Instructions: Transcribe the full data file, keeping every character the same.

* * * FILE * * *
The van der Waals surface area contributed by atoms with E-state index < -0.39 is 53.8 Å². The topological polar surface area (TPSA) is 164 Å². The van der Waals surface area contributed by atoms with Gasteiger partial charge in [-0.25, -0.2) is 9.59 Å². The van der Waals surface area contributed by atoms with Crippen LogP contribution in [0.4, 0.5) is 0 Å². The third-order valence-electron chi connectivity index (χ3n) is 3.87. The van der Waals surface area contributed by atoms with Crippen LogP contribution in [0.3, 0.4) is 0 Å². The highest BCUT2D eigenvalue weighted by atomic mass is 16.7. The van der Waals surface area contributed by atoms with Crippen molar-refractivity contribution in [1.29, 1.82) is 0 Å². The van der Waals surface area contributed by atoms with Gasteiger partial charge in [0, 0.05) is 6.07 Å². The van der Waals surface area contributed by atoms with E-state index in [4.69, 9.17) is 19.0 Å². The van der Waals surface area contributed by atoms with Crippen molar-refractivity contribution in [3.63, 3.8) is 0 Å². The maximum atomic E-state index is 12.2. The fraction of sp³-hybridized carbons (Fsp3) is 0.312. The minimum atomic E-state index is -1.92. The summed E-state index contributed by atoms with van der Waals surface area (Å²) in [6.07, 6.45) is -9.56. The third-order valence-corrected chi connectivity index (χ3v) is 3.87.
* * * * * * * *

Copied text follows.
The van der Waals surface area contributed by atoms with E-state index < -0.39 is 53.8 Å². The topological polar surface area (TPSA) is 164 Å². The van der Waals surface area contributed by atoms with Gasteiger partial charge in [-0.25, -0.2) is 9.59 Å². The van der Waals surface area contributed by atoms with Crippen LogP contribution in [0.4, 0.5) is 0 Å². The third-order valence-electron chi connectivity index (χ3n) is 3.87. The van der Waals surface area contributed by atoms with Crippen LogP contribution in [0.3, 0.4) is 0 Å². The highest BCUT2D eigenvalue weighted by atomic mass is 16.7. The van der Waals surface area contributed by atoms with Crippen molar-refractivity contribution in [1.29, 1.82) is 0 Å². The van der Waals surface area contributed by atoms with Gasteiger partial charge in [0, 0.05) is 6.07 Å². The van der Waals surface area contributed by atoms with E-state index in [4.69, 9.17) is 19.0 Å². The van der Waals surface area contributed by atoms with Crippen molar-refractivity contribution in [3.63, 3.8) is 0 Å². The maximum atomic E-state index is 12.2. The fraction of sp³-hybridized carbons (Fsp3) is 0.312. The minimum atomic E-state index is -1.92. The summed E-state index contributed by atoms with van der Waals surface area (Å²) in [6.07, 6.45) is -9.56. The third-order valence-corrected chi connectivity index (χ3v) is 3.87.